Savers planning to take advantage of the new nil tax rate on savings income could be hit with higher-than-expected tax bills following the pension freedoms, experts warn.
From April this year the starting tax rate on the first £5,000 of savings income will drop from 10 per cent to nil, at the same time as the pension freedoms allow savers to make ad-hoc withdrawals from their pots.
As a result of the tax changes, someone could earn £15,600 from pensions, earned income and savings income such as bank interest and pay no tax at all.
But taking even a small withdrawal of taxable pension could push savings income out of the tax-free zone, leaving savers with an effective charge of up to 40 per cent, Taxbriefs editorial director Danby Bloch warns.
AJ Bell head of platform technical Mike Morrison says: “It’s a quirk of the tax system that if you’re on low earnings you get the differential between earnings tax and savings tax and could get hit.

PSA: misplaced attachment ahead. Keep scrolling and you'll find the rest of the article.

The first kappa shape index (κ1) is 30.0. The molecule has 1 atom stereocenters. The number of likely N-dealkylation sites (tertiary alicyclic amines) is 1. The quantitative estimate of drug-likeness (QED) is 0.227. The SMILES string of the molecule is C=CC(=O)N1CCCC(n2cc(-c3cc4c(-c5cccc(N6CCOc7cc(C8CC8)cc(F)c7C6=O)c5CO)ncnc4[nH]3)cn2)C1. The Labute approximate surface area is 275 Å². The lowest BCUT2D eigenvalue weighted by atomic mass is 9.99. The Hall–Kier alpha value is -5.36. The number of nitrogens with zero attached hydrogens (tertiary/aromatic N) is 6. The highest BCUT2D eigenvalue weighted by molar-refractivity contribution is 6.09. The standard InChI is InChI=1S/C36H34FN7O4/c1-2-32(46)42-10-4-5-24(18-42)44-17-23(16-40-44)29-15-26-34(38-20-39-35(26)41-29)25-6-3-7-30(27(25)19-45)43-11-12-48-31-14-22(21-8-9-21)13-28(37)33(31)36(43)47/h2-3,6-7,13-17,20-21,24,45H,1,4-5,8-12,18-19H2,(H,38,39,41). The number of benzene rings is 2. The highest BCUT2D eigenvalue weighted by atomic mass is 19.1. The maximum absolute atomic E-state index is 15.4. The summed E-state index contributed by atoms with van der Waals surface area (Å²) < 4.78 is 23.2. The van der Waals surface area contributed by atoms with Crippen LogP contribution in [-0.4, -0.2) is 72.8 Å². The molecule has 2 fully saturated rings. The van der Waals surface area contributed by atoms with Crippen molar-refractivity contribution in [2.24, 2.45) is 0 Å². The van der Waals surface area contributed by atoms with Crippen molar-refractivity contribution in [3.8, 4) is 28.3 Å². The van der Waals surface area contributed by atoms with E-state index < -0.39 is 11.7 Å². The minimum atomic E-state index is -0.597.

“Luckily it won’t affect many people but it’s those kinds of people who will be going to Pension Wise, rather than an adviser. Yet unfortunately it’s probably beyond the expertise of many of the guidance staff.”
Landmark Financial Solutions managing director Colin Jelley says: “This has always been the problem with the starting rate of tax on savings. The fact is it’s bought into more focus now because of the pension freedoms. Part of the problem is that it’s presented as a nil rate but for a reasonable part of the population it won’t be.”